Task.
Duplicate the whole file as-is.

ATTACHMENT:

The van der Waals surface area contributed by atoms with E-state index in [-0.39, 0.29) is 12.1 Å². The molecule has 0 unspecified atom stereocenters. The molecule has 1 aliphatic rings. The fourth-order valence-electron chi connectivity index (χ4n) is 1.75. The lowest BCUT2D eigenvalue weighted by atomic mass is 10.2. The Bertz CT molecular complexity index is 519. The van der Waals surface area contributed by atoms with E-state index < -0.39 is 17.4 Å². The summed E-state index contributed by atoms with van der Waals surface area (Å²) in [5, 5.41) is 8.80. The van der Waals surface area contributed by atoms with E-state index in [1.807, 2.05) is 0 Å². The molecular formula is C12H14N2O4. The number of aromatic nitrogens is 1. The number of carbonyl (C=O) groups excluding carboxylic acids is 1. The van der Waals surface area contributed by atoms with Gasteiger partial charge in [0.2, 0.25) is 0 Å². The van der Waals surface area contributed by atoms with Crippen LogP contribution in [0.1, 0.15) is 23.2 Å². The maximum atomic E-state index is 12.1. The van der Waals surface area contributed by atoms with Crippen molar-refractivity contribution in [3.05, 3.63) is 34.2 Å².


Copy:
The van der Waals surface area contributed by atoms with E-state index in [-0.39, 0.29) is 12.1 Å². The molecule has 0 unspecified atom stereocenters. The molecule has 1 aliphatic rings. The fourth-order valence-electron chi connectivity index (χ4n) is 1.75. The lowest BCUT2D eigenvalue weighted by atomic mass is 10.2. The Bertz CT molecular complexity index is 519. The van der Waals surface area contributed by atoms with E-state index < -0.39 is 17.4 Å². The summed E-state index contributed by atoms with van der Waals surface area (Å²) in [5, 5.41) is 8.80. The van der Waals surface area contributed by atoms with E-state index in [1.807, 2.05) is 0 Å². The molecular formula is C12H14N2O4. The number of aromatic nitrogens is 1. The number of carbonyl (C=O) groups excluding carboxylic acids is 1. The van der Waals surface area contributed by atoms with Gasteiger partial charge in [0.2, 0.25) is 0 Å². The van der Waals surface area contributed by atoms with Crippen LogP contribution in [0.1, 0.15) is 23.2 Å². The maximum atomic E-state index is 12.1. The van der Waals surface area contributed by atoms with Crippen molar-refractivity contribution in [3.05, 3.63) is 34.2 Å².